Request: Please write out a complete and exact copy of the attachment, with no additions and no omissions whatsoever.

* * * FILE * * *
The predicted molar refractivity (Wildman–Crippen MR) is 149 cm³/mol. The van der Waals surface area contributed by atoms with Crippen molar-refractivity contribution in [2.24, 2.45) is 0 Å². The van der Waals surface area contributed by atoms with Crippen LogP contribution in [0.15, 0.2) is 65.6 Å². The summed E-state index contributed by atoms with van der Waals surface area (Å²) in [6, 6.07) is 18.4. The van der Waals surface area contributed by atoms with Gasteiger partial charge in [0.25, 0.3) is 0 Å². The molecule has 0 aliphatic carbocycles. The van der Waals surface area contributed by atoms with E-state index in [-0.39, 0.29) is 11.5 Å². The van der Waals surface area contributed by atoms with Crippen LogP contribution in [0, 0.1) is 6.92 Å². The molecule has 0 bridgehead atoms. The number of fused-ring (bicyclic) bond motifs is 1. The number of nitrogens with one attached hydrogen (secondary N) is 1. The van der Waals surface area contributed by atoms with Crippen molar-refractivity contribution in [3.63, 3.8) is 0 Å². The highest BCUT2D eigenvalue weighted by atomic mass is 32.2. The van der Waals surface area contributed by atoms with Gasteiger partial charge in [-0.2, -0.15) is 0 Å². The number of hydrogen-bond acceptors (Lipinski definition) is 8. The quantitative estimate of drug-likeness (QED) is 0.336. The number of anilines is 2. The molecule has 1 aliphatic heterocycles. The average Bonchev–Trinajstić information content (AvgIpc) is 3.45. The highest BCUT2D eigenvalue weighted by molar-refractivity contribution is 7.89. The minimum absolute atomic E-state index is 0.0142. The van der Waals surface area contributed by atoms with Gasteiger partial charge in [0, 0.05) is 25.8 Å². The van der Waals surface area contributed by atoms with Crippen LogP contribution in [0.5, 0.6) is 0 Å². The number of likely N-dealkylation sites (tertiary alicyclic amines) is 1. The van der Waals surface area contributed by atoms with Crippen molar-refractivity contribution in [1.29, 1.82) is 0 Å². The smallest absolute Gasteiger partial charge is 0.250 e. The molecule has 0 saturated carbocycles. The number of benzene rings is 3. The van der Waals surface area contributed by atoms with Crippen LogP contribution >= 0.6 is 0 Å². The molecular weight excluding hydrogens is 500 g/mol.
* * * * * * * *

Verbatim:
The predicted molar refractivity (Wildman–Crippen MR) is 149 cm³/mol. The van der Waals surface area contributed by atoms with Crippen molar-refractivity contribution in [2.24, 2.45) is 0 Å². The van der Waals surface area contributed by atoms with Crippen LogP contribution in [0.15, 0.2) is 65.6 Å². The summed E-state index contributed by atoms with van der Waals surface area (Å²) in [6, 6.07) is 18.4. The van der Waals surface area contributed by atoms with Gasteiger partial charge in [0.25, 0.3) is 0 Å². The molecule has 0 aliphatic carbocycles. The van der Waals surface area contributed by atoms with E-state index in [-0.39, 0.29) is 11.5 Å². The van der Waals surface area contributed by atoms with Crippen LogP contribution in [0, 0.1) is 6.92 Å². The molecule has 0 bridgehead atoms. The number of fused-ring (bicyclic) bond motifs is 1. The number of nitrogens with one attached hydrogen (secondary N) is 1. The van der Waals surface area contributed by atoms with Crippen molar-refractivity contribution in [3.63, 3.8) is 0 Å². The highest BCUT2D eigenvalue weighted by atomic mass is 32.2. The van der Waals surface area contributed by atoms with Gasteiger partial charge in [-0.2, -0.15) is 0 Å². The number of hydrogen-bond acceptors (Lipinski definition) is 8. The quantitative estimate of drug-likeness (QED) is 0.336. The number of anilines is 2. The molecule has 1 aliphatic heterocycles. The average Bonchev–Trinajstić information content (AvgIpc) is 3.45. The highest BCUT2D eigenvalue weighted by molar-refractivity contribution is 7.89. The minimum absolute atomic E-state index is 0.0142. The van der Waals surface area contributed by atoms with Gasteiger partial charge in [0, 0.05) is 25.8 Å². The van der Waals surface area contributed by atoms with Crippen LogP contribution in [0.5, 0.6) is 0 Å². The number of likely N-dealkylation sites (tertiary alicyclic amines) is 1. The van der Waals surface area contributed by atoms with Crippen molar-refractivity contribution in [1.29, 1.82) is 0 Å². The smallest absolute Gasteiger partial charge is 0.250 e. The molecule has 0 saturated carbocycles. The number of benzene rings is 3. The van der Waals surface area contributed by atoms with Crippen LogP contribution >= 0.6 is 0 Å². The molecular weight excluding hydrogens is 500 g/mol.